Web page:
FOR IMMEDIATE RELEASE
June 23, 2020


State Fire Marshal urges caution for those who use consumer fireworks this July 4th, as some public fireworks displays are canceled

Sales at seasonal retailers are legal in Missouri from June 20 to July 10

As with much of American life, COVID-19 is altering July 4th festivities and the public fireworks displays that are central to them. Some Missouri communities are going ahead with displays and urging social distancing and mask-wearing, while others are canceling displays this year.  

“Each year, we remind people that the best sights and safest experiences are at public fireworks displays because of the dangers posed by using consumer fireworks,” State Fire Marshal Tim Bean said. “This year, we are concerned if more people choose to turn to consumer fireworks, it could lead to additional injuries and fires. We urge everyone to be extremely cautious, and to review safety guidelines for using consumer fireworks.” 

Across the nation, July 4th is not only the busiest day of the year for fireworks, it’s the busiest day of the year for fires. About 40 percent of Independence Day structure fires are the result of fireworks, according to the National Fire Protection Association. Fireworks start an average of 18,500 fires a year. About 250 people go to emergency rooms each day with fireworks-related injuries in the 30 days around July 4th.

Missourians who choose to use consumer fireworks should follow these safety tips:

  • Confirm fireworks are legal where you live; purchase fireworks only from licensed retailers.
  • Only use fireworks in a large open space that has been cleared of flammable materials.
  • Always keep young children away from fireworks; if teens are permitted to handle fireworks, they should be closely supervised by an adult; always wear eye protection.
  • Make sure to have a garden hose or a bucket of water nearby in case of a fire.
  • Only light fireworks one at a time; never try to re-light fireworks that have malfunctioned
  • Dispose of fireworks by soaking them in water and leaving them in a trash can.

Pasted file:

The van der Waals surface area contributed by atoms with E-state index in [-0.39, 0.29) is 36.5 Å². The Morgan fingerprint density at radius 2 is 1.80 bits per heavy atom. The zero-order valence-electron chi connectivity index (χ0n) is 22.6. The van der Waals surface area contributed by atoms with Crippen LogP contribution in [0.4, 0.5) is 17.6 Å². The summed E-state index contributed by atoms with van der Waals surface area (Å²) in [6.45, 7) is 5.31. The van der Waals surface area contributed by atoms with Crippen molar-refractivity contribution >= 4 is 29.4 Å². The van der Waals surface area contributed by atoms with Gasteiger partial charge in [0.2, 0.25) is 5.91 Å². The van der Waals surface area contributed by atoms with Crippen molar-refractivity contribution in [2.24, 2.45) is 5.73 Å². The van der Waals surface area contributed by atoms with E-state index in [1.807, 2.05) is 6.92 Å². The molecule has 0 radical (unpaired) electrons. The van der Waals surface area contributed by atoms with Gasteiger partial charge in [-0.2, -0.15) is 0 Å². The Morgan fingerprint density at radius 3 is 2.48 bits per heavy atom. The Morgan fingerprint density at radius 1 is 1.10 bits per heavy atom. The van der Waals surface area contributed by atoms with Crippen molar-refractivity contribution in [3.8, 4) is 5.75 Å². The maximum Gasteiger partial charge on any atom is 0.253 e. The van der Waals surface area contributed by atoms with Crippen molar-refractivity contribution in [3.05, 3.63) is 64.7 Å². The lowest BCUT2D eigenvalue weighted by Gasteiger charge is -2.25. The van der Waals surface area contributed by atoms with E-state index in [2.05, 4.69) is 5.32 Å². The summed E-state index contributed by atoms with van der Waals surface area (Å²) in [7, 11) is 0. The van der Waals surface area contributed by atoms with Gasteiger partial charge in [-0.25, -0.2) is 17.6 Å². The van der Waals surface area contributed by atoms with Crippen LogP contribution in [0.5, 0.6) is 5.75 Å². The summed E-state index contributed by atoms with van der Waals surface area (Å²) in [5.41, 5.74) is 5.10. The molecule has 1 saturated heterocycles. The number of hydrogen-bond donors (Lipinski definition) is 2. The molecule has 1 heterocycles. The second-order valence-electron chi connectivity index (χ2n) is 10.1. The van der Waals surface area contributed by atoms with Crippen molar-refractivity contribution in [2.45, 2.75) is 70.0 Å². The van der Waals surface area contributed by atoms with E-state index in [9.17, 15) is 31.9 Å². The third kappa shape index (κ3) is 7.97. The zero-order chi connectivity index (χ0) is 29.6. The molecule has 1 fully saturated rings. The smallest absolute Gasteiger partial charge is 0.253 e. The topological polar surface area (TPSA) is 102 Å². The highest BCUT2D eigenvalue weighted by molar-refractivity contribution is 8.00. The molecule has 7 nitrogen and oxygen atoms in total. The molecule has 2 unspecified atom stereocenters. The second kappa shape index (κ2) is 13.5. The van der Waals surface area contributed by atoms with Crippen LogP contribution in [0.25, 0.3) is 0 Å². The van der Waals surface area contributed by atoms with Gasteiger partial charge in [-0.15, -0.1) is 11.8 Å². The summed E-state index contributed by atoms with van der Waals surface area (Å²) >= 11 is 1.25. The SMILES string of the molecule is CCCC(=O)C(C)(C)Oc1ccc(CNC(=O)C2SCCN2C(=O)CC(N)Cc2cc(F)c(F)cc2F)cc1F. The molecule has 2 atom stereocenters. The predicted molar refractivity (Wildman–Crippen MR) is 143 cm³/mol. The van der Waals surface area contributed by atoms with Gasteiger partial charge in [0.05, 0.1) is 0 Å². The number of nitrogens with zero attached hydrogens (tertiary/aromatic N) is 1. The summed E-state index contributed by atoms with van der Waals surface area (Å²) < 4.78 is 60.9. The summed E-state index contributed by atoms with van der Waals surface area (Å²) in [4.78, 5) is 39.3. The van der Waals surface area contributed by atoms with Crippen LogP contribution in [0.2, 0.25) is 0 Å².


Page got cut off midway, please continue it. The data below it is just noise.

• Never shoot fireworks off from a glass jar or container.
  • Never use fireworks while consuming alcohol.
  • Never store fireworks from season to season.

Sparklers are a good example of how people underestimate the danger of fireworks. Sparklers burn at about 2,000 degrees – hot enough to melt some metals. They can quickly ignite clothing and leave young children with severe burns. According to the National Fire Protection Association, sparklers account for more than 25 percent of emergency room visits for fireworks injuries.

Bean said that in addition to normal safety concerns, people using loose-fitting cloth face coverings to protect against COVID-19 should remember these coverings pose a hazard when using open-flame devices to light fireworks or when using sparklers. Many of these coverings can easily ignite and cause serious facial burns to the victim.

Fireworks sales at licensed seasonal retailers are legal in Missouri from June 20 to July 10. Through June 19, the Division of Fire Safety has issued 1,099 permits to seasonal retailers. DFS conducts safety inspections at fireworks retailers, including checking to make sure they sell only legally-permitted consumer fireworks, that they have at least two exits, are equipped with fire extinguishers, and that fireworks tents have been treated with fire retardant chemicals.

For questions or concerns about firework safety, firework rules, or firework dealers can contact the Division of Fire Safety at (573) 751-2930. More fireworks safety tips are available at https://dfs.dps.mo.gov/safetytips/fireworks-safety.php.

 



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For more information, call 573-751-5432 or e-mail mike.o'connell@dps.mo.gov